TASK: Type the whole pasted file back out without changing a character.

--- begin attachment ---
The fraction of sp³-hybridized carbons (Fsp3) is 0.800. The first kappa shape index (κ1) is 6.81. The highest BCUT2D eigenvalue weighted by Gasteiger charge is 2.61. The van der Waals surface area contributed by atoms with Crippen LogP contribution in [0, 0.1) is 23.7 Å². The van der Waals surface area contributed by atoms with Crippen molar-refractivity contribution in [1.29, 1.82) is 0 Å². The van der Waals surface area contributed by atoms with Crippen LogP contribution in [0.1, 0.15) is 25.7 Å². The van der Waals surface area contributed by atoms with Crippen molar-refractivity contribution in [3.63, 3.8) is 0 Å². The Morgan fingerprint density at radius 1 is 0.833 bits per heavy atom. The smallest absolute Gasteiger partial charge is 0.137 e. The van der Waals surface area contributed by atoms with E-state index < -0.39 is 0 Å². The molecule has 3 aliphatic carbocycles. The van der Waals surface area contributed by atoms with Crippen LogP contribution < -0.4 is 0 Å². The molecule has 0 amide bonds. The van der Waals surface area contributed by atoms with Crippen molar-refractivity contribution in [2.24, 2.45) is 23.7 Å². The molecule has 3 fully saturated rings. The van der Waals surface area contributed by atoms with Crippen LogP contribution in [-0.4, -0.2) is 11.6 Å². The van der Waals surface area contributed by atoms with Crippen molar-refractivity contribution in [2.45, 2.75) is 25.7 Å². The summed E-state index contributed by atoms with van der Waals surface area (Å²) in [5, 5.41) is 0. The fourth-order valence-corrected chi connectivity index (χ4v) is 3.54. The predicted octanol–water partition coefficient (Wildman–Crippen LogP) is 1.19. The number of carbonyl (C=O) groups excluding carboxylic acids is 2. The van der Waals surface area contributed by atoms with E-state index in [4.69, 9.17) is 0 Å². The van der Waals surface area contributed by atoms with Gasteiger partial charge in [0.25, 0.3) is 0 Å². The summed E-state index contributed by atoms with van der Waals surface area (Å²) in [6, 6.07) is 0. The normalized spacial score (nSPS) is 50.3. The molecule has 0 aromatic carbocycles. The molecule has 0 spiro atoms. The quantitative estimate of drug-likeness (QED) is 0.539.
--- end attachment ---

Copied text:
The fraction of sp³-hybridized carbons (Fsp3) is 0.800. The first kappa shape index (κ1) is 6.81. The highest BCUT2D eigenvalue weighted by Gasteiger charge is 2.61. The van der Waals surface area contributed by atoms with Crippen LogP contribution in [0, 0.1) is 23.7 Å². The van der Waals surface area contributed by atoms with Crippen molar-refractivity contribution in [1.29, 1.82) is 0 Å². The van der Waals surface area contributed by atoms with Crippen LogP contribution in [0.1, 0.15) is 25.7 Å². The van der Waals surface area contributed by atoms with Crippen molar-refractivity contribution in [3.63, 3.8) is 0 Å². The Morgan fingerprint density at radius 1 is 0.833 bits per heavy atom. The smallest absolute Gasteiger partial charge is 0.137 e. The van der Waals surface area contributed by atoms with E-state index < -0.39 is 0 Å². The molecule has 3 aliphatic carbocycles. The van der Waals surface area contributed by atoms with Crippen LogP contribution < -0.4 is 0 Å². The molecule has 0 amide bonds. The van der Waals surface area contributed by atoms with Crippen molar-refractivity contribution in [2.24, 2.45) is 23.7 Å². The molecule has 3 fully saturated rings. The van der Waals surface area contributed by atoms with Crippen LogP contribution in [-0.4, -0.2) is 11.6 Å². The van der Waals surface area contributed by atoms with Crippen molar-refractivity contribution in [2.45, 2.75) is 25.7 Å². The summed E-state index contributed by atoms with van der Waals surface area (Å²) in [5, 5.41) is 0. The fourth-order valence-corrected chi connectivity index (χ4v) is 3.54. The predicted octanol–water partition coefficient (Wildman–Crippen LogP) is 1.19. The number of carbonyl (C=O) groups excluding carboxylic acids is 2. The van der Waals surface area contributed by atoms with E-state index in [4.69, 9.17) is 0 Å². The van der Waals surface area contributed by atoms with Gasteiger partial charge in [0.25, 0.3) is 0 Å². The summed E-state index contributed by atoms with van der Waals surface area (Å²) in [6, 6.07) is 0. The normalized spacial score (nSPS) is 50.3. The molecule has 0 aromatic carbocycles. The molecule has 0 spiro atoms. The quantitative estimate of drug-likeness (QED) is 0.539.